Tag Archives: fostering

Rewards of Fostering a Puppy

(NOTE: This story was edited from it’s original version. I had speculated on Bindi’s history in Georgia, and luckily was updated by her former fosters and caregivers at Humane Society of the Southeast. I don’t have to speculate now, and get to report on how Bindi is just a crazy, happy-go-lucky puppy!)

Raising a puppy is hard. Sometimes days go really smoothly, others go downhill fast. But all along the way you learn plenty of life lessons, and hopefully a little about yourself.

A great way to test whether you can actually have a puppy is to foster. Puppies usually go fast, so fostering a puppy usually only lasts a week, and you get the full experience of raising a dog without the commitment of keeping it.

The natural response I hear is “Oh no, I could never foster a puppy, I’d never be able to give the dog up.”

Yes, it’s hard to imagine spending time with a puppy and wanting to part ways. But I’d challenge people to spend a week, just a week, with a 9-week old puppy and then make that decision. Like I said before, puppies are hard work, and sometimes raising one into adulthood can be a daunting task. But for one week, you’ve provided a loving home and helped lead the dog to a forever home.

Bindi is our first foster pup!

Kira, Pickle and I recently welcomed in our first foster puppy, Bindi. She’s not a 9-week old puppy, she’s actually a 6-month old Hound mix that Georgia Peaches Puppy Rescue brought up with a load of other puppies last week. The paperwork said Bind got along well with not only dogs and cats, but with pigs, too! She’s house broken, not territorial over food or toys, and was super friendly. Since I work in socialization, and since Pickle is so well-adjusted to having strange dogs at home, having Bindi was sure to be the easiest foster ever!

Well, let’s back up a second.

Paperwork is great, but it only tells half the story. Despite all those wonderful things, she’s still a puppy. She still likes to jump up on tables and counters, is terrible on leash, and just an hour or so ago snuck a chicken tender out of my lunch (not blaming her, I should no better!)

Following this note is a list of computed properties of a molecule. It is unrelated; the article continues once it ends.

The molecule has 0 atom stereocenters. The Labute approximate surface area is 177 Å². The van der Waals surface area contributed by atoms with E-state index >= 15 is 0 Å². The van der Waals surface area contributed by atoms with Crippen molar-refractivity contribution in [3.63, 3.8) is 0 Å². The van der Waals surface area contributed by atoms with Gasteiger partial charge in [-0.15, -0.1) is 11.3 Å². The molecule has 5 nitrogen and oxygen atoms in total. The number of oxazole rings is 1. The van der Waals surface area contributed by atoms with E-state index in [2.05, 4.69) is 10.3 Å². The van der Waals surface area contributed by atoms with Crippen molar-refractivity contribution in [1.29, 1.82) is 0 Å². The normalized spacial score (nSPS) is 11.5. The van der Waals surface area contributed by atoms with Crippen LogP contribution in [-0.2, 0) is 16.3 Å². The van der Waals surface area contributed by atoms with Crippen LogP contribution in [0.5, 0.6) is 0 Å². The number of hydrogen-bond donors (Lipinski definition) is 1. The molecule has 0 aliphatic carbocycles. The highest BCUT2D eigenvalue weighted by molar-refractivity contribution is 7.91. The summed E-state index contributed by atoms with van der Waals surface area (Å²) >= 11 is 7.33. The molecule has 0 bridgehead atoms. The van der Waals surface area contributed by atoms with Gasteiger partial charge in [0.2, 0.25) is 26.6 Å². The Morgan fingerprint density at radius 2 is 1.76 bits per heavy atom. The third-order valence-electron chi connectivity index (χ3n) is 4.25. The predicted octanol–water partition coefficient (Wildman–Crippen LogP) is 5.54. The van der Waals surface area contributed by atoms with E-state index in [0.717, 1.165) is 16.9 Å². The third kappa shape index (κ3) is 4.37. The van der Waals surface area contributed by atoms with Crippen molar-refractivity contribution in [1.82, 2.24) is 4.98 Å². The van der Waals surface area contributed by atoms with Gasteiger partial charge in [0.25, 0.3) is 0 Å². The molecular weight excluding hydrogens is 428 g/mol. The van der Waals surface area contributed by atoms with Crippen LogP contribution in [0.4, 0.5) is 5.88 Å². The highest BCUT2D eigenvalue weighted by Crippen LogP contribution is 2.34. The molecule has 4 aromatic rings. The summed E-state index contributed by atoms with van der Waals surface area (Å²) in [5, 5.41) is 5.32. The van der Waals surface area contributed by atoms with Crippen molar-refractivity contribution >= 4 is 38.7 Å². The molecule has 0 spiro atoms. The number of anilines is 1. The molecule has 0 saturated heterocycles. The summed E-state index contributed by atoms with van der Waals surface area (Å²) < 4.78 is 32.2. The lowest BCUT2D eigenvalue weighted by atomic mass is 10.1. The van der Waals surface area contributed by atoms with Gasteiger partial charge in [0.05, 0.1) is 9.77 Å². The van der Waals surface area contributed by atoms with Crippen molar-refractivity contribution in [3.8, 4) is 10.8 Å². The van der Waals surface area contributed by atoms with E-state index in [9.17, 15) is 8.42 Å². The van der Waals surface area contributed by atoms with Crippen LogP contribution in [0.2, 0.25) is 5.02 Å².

How could you not love that face?!

Bindi unfortunately was bounced around a bit while she was in Georgia. Originally adopted out at 11 weeks, Bindi’s family soon realized that they could not sustain having a puppy in their lives. Bindi was returned to her original fosters, and was eventually picked up by Georgia Peaches and flown out to Seattle. Somehow this wonderful, charismatic dog had fallen through the cracks and into my arms! (I had originally posted that Bindi was bounced from an adoption event to multiple shelters, and luckily was corrected by her former caregivers in Georgia.)

I wonder how many surrenders could be avoided if people were able to ‘test-drive’ a puppy before they adopted. Well, that’s what fostering is, giving a home to a puppy until they find their way to someone that can assure them a happy life. Bindi is an example of how even great dogs can just get unlucky, whether through bad timing or just getting dealt a bad hand. It’s no fault of the dog, and the owners often have the best intentions, but if you’re unsure about actually owning a puppy, maybe give fostering a try.

The beautiful part about fostering is that now I have a hand in making sure that Bindi doesn’t have to worry about moving around too much more, and soon we will be able to find her forever home.¬†She is building confidence, and her character is shining through! Bindi is incredibly loving, playful and smart (dang she picks up on things fast!) In the words of someone who knew her from HSS, “Bindi has never met a stranger.” She truly melts hearts!


I know that saying goodbye to Bindi will be rough. As I write this, she’s resting peacefully after a long day with her head on my foot. I already feel an attachment to her, and as she learns to respond and respect Kira and I, I know it will get tougher and tougher to let her go. That is the risk of fostering, finding a dog that will break your heart when she leaves. But in the end, I know that for a short while I have made a difference in this dog’s life, and that is good enough for me.

Don’t let your fear of falling in love with an animal stop you from fostering. If we had not made the decision to foster Bindi, we would be missing out on all the crazy, wacky things she is doing, and all the love and morning snuggles she loves to give! Fostering is such a rewarding way to spend some time with an animal and see if you can make it as a pet parent, and it can have a huge impact. Whether it’s for a couple days or a couple weeks, even a little time can make all the difference in that pet’s life!

If you are interested in fostering and making a difference in an animal’s life, please contact your local animal shelter or rescue. For more information on Bindi, please visit the Georgia Peaches website.